come christmas it’s a tightrope

by underswansea


Willow and I went out late this afternoon for some red willow and cedar branches to decorate the Christmas table. It has warmed up to about -5° during the day.

We grabbed the red willow first, which was a mistake. By the time we made it into the creek bottom, where the cedar grows, it was getting dark.

The best trees are on the other side of the creek. I wasn’t about to cross on snow and ice covered logs. I eyed up some small boughs, when I heard ice break.

In dim light I saw Willow, caught in the current, flowing down the creek.

She was too close to the edge and broke through the ice. I tried to follow her ride in the fast water but the brush was too thick. The banks are high on either side of the creek for a little dog.

I was a little worried, but she is tough. It wasn’t more than a couple minutes and she appeared. Of course,she swam to the wrong side of the creek.

There we were, her on one side and me on the other.

I found a log jam to cross. It was ugly. Willow cheered me on from the other side. There was no way I was going to be able to take her back across the same way.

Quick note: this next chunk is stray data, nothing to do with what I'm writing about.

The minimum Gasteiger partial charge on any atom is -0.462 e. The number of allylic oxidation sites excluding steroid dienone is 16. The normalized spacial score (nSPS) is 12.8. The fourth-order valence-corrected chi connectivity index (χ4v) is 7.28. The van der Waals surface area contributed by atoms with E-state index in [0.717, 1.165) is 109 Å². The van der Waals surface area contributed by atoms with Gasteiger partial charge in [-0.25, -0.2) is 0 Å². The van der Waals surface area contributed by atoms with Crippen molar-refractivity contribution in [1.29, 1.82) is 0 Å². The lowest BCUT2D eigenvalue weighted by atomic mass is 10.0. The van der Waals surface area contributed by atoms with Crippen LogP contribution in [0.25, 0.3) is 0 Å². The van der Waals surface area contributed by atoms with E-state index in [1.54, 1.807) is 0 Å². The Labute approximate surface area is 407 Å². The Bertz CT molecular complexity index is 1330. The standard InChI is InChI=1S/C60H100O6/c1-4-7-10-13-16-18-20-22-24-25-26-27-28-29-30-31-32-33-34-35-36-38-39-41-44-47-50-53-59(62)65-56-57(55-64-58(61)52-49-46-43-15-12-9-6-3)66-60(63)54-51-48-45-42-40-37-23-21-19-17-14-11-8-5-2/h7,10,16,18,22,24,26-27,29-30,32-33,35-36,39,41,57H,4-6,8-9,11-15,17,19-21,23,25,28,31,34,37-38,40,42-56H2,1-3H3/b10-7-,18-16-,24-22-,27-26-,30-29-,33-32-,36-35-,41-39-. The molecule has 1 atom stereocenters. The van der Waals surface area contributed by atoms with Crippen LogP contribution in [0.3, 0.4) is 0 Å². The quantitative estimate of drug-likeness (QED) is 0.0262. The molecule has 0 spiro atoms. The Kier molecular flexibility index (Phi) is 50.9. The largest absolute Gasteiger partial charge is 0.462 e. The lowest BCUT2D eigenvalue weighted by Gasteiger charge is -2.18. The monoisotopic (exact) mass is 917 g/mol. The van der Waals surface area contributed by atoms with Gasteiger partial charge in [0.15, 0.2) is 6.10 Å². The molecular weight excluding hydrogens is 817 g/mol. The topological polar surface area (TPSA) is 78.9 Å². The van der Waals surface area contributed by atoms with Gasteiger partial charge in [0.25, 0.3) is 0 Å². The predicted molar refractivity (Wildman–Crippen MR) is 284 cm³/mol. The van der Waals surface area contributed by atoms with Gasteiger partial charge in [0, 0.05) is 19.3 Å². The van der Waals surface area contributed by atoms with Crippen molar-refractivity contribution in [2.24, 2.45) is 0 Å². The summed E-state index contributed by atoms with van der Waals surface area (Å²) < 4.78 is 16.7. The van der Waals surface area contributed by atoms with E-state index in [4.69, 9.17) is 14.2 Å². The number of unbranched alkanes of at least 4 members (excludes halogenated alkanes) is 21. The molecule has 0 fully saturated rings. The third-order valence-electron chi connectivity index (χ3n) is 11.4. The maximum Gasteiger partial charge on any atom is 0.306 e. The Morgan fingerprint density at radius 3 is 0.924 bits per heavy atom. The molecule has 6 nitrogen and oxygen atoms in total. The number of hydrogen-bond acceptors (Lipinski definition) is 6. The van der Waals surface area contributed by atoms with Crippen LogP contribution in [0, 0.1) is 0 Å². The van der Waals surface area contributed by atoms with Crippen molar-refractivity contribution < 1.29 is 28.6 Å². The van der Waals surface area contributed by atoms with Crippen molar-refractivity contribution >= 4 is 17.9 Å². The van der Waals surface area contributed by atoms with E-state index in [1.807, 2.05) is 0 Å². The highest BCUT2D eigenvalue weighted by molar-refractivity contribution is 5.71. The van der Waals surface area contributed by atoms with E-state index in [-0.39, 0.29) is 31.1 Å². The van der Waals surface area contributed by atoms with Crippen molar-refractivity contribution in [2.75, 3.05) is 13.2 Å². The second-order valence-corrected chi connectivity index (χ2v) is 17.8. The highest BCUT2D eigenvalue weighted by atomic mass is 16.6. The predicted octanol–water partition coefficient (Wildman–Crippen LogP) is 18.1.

I figured since I was on the side with the good cedar I’d cut a bunch. Even with ice balls attached to her wire hair, Willow didn’t seem to be bothered.

Further down the creek there was a big tree across that I used to hop, skip and jump across. Of course that was when I was much younger.

The tree was still there with a foot of snow on top. I inched across with Willow behind me. The water rushed not two feet below my feet. I had reconciled that I would fall in and have to grab branches to pull myself up the bank. We weren’t far enough away from the truck, and it wasn’t cold enough that I would freeze to death.

Instead, I made it. Willow made it, and the cedar branches made it.

It was damn near pitch black by the time we threw the boughs in the back of the truck.

Willow was happy and I was out of breath.

The cedar, from the far side of the creek, thanks to Willow, will look good on the Christmas table.